It encapsulates symbol lookup, possibly searching multiple libraries for a function. But that's not all: by wrapping Ffidl callout into an auto-generated Tcl procedure, it provides additional argument types that are pre-processed and post-processed before and after callout.
ffix also included some commands to manage in-memory buffers, thus allowing you to use functions with deferred input/output. This relies on Roger E Critchlow's Ffidl 0.6 (stubsymbol), while the other parts of ffix may work with Ffidl 0.5
This initial release of ffix is highly experimental and subject to changes in the API. -- Anton Kovalenko
When adding things to the core, there is always a trade-off between adding the useful functionality and keeping the core relatively small (hmm) and maintainable. But Ffidl has a huge potential usability and is yet relatively small in size.
Why do I think that there is a huge potential usability in Ffidl? Here is an example: 3 days ago I was looking for ODBC->TCL binding that would support unicode SQL types. I considered adapting Tclodbc... but I've decided instead to make a low-level API calls with Ffidl and create a high-level interface with snit. Now I have a drop-in replacement for Tclodbc that works with unicode types; if I'll need some ODBC3-specific feature, it'll take only a few minutes to add it to my project.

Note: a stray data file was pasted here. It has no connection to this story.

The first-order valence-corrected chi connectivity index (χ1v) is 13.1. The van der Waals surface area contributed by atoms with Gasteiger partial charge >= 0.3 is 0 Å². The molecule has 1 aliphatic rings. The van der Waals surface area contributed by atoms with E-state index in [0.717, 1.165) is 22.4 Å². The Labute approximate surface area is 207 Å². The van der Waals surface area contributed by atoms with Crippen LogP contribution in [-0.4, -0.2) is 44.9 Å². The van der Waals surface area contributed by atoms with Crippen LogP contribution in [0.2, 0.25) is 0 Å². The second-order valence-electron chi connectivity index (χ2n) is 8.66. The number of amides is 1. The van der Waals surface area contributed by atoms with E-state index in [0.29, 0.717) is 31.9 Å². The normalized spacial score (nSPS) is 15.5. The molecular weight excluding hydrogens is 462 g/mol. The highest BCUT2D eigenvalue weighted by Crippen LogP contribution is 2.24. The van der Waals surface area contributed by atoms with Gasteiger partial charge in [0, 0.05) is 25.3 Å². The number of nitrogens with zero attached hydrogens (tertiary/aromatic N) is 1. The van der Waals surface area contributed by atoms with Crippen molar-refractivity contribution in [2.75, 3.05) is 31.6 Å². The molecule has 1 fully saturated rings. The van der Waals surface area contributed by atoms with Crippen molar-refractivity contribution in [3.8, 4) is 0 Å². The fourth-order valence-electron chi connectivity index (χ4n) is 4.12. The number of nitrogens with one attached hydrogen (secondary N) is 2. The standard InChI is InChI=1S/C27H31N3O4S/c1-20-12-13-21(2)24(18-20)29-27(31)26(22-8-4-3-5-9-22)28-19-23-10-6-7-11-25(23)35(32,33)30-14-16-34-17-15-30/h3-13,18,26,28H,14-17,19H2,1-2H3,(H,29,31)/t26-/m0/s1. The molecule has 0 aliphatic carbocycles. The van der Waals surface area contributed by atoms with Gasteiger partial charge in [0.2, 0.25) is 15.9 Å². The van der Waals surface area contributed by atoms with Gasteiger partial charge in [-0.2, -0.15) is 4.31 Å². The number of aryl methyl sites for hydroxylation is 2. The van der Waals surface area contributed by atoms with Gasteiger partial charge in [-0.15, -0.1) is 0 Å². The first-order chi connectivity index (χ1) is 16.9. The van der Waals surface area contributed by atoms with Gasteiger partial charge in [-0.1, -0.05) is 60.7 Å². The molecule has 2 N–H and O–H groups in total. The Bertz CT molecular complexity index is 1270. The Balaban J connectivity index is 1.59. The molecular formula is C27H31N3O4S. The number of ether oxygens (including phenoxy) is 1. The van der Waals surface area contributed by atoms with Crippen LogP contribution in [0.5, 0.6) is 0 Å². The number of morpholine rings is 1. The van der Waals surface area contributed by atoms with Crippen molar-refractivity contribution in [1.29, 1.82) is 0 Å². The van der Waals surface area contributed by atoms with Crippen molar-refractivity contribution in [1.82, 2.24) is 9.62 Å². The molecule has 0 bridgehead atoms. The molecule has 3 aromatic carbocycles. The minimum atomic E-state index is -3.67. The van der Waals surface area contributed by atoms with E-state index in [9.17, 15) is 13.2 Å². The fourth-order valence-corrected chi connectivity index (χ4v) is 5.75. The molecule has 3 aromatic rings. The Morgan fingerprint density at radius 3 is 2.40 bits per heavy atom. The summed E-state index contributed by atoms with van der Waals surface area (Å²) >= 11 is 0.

There is a question: would anyone bother implementing Tclodbc as a binary extension, if Ffidl were in the core? Well, I can't say for anyone, and ODBC is not that simple; it's possible that someone would write Tclodbc even in that case. However, I'm sure that a lot of binary extensions existing today would never be binary, but pure-Tcl, if the pure Tcl contained Ffidl out-of-the-box.
For some extensions, implementing them in C is justified. However, a lot of extensions are mere replacements for the missing Ffidl: the only thing they do is forwarding script commands to the OS or some external library.
Lars H: Putting something in the core is always very sensitive, but presumably "package bundled with the core" (like threads or http) would serve just as well? From the look of the above, it also seems this package has some maturing to do (not necessarily improving, but proving stability) before either could be considered, though.